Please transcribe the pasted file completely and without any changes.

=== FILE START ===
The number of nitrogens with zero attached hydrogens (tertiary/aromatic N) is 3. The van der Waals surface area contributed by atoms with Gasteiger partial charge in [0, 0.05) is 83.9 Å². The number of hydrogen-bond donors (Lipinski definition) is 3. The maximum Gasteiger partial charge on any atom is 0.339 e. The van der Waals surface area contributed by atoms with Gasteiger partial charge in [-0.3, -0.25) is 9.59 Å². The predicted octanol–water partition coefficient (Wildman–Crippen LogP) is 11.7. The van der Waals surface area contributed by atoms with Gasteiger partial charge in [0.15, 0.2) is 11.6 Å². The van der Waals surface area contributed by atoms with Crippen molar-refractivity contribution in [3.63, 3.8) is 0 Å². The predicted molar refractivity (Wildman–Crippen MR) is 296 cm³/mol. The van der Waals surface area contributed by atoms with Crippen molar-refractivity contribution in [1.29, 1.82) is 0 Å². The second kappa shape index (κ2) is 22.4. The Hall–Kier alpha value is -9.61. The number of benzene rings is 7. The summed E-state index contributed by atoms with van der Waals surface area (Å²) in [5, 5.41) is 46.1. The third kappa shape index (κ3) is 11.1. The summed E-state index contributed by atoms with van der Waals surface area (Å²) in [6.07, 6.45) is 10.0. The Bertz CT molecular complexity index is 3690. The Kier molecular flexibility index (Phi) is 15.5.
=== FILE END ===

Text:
The number of nitrogens with zero attached hydrogens (tertiary/aromatic N) is 3. The van der Waals surface area contributed by atoms with Gasteiger partial charge in [0, 0.05) is 83.9 Å². The number of hydrogen-bond donors (Lipinski definition) is 3. The maximum Gasteiger partial charge on any atom is 0.339 e. The van der Waals surface area contributed by atoms with Gasteiger partial charge in [-0.3, -0.25) is 9.59 Å². The predicted octanol–water partition coefficient (Wildman–Crippen LogP) is 11.7. The van der Waals surface area contributed by atoms with Gasteiger partial charge in [0.15, 0.2) is 11.6 Å². The van der Waals surface area contributed by atoms with Crippen molar-refractivity contribution in [3.63, 3.8) is 0 Å². The predicted molar refractivity (Wildman–Crippen MR) is 296 cm³/mol. The van der Waals surface area contributed by atoms with Crippen molar-refractivity contribution in [1.29, 1.82) is 0 Å². The second kappa shape index (κ2) is 22.4. The Hall–Kier alpha value is -9.61. The number of benzene rings is 7. The summed E-state index contributed by atoms with van der Waals surface area (Å²) in [5, 5.41) is 46.1. The third kappa shape index (κ3) is 11.1. The summed E-state index contributed by atoms with van der Waals surface area (Å²) in [6.07, 6.45) is 10.0. The Bertz CT molecular complexity index is 3690. The Kier molecular flexibility index (Phi) is 15.5.